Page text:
When it comes to most aspects of Muhlenberg College, its history is long and varied. The same is especially true in regards to commencement speakers at graduation. It was recently announced that when the class of 2018 dons their caps and gowns, they will listen to a commencement address from Dr. Robert Loeffler. Dr. Loeffler is a Muhlenberg alum and has served with Doctors Without Borders and aided in the Haitian earthquake relief efforts. Though the content of his speech is yet unknown, it will likely follow a pattern of previous speakers.
The role of a commencement speaker at graduation is one of great importance. Not only do they give a speech to the soon to be graduates, but they also reflect the time in which they are speaking. Though their words are ones of encouragement, they also mirror the sentiments of the current time and bridge a gap between Muhlenberg and the outside world. An early instance of this is seen in the commencement speaker for the class of 1930, the Honorable Senator James John Davis. Davis was the Secretary of Labor under presidents Harding and Coolidge. For those of you who slept through history class, the Great Depression, which many believed was caused by the ill-informed policy of Coolidge, had just begun less than a year prior to Davis’ speech. Though no record of his content exists, it is clear that Seator Davis was chosen not only for his fame, but also for his direct connection to the current political climate.
Sharing a name but not the same background, another notable commencement speaker is that of James Farmer, civil rights activist and founder/director of the Congress of Racial Equality (CORE). Farmer spoke at Muhlenberg in 1968, a year of great change in America. The Vietnam War raged on while many on the homefront were fighting a war for their own civil rights. Farmer spoke at Muhlenberg on June 2, 1968. Just two months before, Martin Luther King Jr. had been assassinated in Memphis and the Fair Housing Act was passed. The March on Selma and Voting Rights Act had also only come to pass a few years prior. Those present at his speech said Farmer’s “eloquent oratory figuratively, and seemingly literally, lifted the dampness of the afternoon.”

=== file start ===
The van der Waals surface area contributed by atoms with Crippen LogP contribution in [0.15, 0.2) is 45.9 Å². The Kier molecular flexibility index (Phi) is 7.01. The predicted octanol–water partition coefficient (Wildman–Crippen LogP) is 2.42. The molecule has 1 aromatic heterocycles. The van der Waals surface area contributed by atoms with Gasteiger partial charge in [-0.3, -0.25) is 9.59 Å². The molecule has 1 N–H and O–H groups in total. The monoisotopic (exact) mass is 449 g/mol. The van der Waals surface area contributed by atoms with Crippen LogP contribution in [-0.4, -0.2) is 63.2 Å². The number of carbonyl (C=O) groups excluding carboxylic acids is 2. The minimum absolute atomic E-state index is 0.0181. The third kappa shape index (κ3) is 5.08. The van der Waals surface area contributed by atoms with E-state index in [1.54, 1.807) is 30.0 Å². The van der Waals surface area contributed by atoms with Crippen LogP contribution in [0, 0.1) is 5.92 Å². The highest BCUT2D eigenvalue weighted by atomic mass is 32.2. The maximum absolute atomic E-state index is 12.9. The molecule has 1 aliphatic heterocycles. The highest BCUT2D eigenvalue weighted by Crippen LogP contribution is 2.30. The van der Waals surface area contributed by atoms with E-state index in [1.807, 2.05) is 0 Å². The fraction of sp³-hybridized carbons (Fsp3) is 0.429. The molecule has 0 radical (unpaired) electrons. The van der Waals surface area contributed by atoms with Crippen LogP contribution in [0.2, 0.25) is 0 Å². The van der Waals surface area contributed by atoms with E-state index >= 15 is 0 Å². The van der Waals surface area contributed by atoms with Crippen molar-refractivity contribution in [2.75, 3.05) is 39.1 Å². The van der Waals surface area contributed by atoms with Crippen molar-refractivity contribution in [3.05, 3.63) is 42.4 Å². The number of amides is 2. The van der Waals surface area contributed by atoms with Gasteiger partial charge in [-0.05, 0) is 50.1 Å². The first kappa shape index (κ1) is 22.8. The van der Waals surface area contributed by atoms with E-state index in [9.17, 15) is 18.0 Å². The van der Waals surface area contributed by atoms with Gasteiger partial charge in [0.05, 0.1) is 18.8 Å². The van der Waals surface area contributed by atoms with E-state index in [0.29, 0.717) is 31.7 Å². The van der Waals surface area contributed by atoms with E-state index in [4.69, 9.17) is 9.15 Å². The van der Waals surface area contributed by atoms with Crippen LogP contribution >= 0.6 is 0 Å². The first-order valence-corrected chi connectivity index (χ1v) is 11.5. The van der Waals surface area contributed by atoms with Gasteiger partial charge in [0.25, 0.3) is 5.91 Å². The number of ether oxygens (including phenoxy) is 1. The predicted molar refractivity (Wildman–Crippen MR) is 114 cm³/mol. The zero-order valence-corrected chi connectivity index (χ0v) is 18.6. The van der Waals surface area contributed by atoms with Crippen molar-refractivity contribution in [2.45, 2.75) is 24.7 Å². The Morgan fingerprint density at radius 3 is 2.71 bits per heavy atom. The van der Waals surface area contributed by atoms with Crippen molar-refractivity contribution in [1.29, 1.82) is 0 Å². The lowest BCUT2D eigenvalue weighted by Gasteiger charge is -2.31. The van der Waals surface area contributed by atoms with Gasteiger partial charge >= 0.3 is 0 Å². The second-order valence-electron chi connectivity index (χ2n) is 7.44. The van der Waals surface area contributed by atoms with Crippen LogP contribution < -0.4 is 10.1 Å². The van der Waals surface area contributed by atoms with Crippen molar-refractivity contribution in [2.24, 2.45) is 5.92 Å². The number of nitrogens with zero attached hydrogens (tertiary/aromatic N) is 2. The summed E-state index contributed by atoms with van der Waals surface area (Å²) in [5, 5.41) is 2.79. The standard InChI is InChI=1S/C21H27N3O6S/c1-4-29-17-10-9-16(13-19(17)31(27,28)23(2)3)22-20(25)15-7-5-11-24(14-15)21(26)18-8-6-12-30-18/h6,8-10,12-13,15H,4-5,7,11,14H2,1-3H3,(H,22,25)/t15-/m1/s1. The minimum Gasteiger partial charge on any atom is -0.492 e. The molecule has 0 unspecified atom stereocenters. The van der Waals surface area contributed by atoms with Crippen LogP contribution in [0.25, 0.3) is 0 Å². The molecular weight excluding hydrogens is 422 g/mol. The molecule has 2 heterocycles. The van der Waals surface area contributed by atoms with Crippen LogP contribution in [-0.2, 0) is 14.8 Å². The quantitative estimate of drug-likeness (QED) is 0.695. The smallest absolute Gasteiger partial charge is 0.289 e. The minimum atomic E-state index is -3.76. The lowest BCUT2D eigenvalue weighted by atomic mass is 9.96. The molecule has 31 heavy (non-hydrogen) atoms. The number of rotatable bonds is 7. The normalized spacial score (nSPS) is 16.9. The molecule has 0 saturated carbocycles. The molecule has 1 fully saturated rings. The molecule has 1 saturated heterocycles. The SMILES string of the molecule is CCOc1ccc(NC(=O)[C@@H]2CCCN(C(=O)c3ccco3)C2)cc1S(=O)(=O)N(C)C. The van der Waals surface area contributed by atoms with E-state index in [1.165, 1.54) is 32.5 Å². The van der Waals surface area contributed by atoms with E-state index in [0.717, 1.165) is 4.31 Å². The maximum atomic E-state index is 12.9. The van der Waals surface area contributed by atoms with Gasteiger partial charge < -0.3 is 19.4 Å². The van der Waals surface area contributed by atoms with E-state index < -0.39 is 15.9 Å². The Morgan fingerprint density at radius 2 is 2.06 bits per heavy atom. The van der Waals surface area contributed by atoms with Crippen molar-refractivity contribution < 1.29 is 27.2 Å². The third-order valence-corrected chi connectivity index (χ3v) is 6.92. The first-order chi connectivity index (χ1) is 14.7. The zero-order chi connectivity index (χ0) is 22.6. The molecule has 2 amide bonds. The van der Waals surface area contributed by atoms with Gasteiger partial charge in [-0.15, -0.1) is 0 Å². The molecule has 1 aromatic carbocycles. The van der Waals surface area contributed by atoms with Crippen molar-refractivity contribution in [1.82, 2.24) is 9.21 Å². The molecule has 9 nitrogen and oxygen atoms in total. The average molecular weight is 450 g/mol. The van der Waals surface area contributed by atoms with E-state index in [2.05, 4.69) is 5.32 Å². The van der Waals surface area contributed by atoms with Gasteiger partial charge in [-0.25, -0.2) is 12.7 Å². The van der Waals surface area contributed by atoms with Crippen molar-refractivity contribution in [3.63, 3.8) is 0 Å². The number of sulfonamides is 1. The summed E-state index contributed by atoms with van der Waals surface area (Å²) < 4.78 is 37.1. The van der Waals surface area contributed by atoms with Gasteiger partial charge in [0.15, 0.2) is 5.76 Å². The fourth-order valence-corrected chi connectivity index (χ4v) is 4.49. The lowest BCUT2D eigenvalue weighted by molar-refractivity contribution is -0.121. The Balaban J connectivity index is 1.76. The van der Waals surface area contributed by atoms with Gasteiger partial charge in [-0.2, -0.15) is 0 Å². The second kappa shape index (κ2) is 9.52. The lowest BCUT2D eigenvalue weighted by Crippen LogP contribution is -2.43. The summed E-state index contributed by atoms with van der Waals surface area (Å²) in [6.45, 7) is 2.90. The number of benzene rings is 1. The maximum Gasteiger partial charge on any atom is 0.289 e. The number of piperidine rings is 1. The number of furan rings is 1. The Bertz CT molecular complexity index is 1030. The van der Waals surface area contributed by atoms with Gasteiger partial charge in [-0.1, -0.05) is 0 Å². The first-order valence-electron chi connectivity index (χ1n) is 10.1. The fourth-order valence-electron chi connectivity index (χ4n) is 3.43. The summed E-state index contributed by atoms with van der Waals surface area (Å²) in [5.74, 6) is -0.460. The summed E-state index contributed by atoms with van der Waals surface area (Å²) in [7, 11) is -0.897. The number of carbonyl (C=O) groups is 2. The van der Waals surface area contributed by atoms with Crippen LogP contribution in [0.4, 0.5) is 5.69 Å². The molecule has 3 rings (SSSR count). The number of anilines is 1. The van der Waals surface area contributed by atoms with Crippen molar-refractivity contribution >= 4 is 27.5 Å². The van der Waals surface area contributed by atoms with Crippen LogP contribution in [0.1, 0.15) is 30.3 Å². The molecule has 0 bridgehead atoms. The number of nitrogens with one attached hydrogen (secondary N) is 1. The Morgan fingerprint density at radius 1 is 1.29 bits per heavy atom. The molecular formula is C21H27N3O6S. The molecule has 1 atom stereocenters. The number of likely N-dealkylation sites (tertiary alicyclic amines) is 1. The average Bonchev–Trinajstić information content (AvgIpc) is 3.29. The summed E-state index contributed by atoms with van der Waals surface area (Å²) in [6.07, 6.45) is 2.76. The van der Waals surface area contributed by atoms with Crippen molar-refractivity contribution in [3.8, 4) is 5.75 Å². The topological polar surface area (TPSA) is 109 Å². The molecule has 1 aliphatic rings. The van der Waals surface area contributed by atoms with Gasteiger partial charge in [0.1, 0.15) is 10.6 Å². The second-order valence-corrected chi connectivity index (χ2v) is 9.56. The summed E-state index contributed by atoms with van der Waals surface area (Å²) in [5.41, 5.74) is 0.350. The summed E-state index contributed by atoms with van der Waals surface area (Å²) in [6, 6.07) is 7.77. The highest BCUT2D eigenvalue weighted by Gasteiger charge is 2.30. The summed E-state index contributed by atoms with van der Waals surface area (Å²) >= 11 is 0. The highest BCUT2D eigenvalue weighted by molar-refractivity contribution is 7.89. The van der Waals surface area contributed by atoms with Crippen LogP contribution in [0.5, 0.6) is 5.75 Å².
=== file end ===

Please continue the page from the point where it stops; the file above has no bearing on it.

1988 saw the return of another prominent civil rights activist as well. On May 22, 1988 Coretta Scott King gave the commencement address to a room full of anxious grads. Her presence at Commencement almost didn’t happen, as leading up to graduation, the College had yet to secure a speaker. The College was apparently too caught up in getting someone of “celebrity” status to speak, and student’s weren’t happy about it. Then psychology professor Kathy Harring was on the board that picks the the speaker, and she lamented its difficulty, starting, “When the only incentive is an honorary degree, many people decline.” King’s speech, “dealing with the concerns of the 1960s” was well received by those in attendance.
Another speaker emblematic of her time was Geraldine Ferraro, first female vice presidential candidate. While looking for the speaker for the 142nd Commencement ceremony, the committee wasn’t as concerned with “celebrity” status as previously seen. Instead, they wanted the speaker to “be a significant activist and motivator” and “someone representative of current trends and issues.” Ferraro, a keen supporter of feminism and political activism, fit that bill. Speaking in 1990, Ferraro was just at the cusp of third wave feminism. Those present clearly enjoyed her speech, with the yearbook writing that “her words to the Class of 1990 will be remembered for years to come.”
Even last year, in 2017, we saw Judy Woodruff deliver the commencement address amongst a very divided country. When the recently elected president was seemingly at war with the media, Woodruff delivered a speech that gave a ray of hope in a seemingly desolate political landscape. Though it is unclear what Dr. Loeffler’s speech will contain, it is interesting to note his background is also related to the current world climate. With a rise in anti-vaccination movements as well as an apparent distrust of medicine, a doctor makes an interesting choice for a commencement speaker.
Also, Loeffler is a long-time member of Doctors Without Borders. Not only did he provide relief after the Haitian earthquake, comparable to the current situation in Puerto Rico, but he also had similar personal interactions with the U.S. involvement in the Middle East. Though he luckily wasn’t present at the time, an accidental bombing of Afghanistan saw the deaths of 10 patients and 12 doctors at a Doctors Without Borders trauma center in Kunduz.
Though we won’t know for certain how Loeffler will address the class of 2018, it is clear that throughout its long history, Muhlenberg College and its commencement speakers have been closely linked to the political and cultural landscape of the time.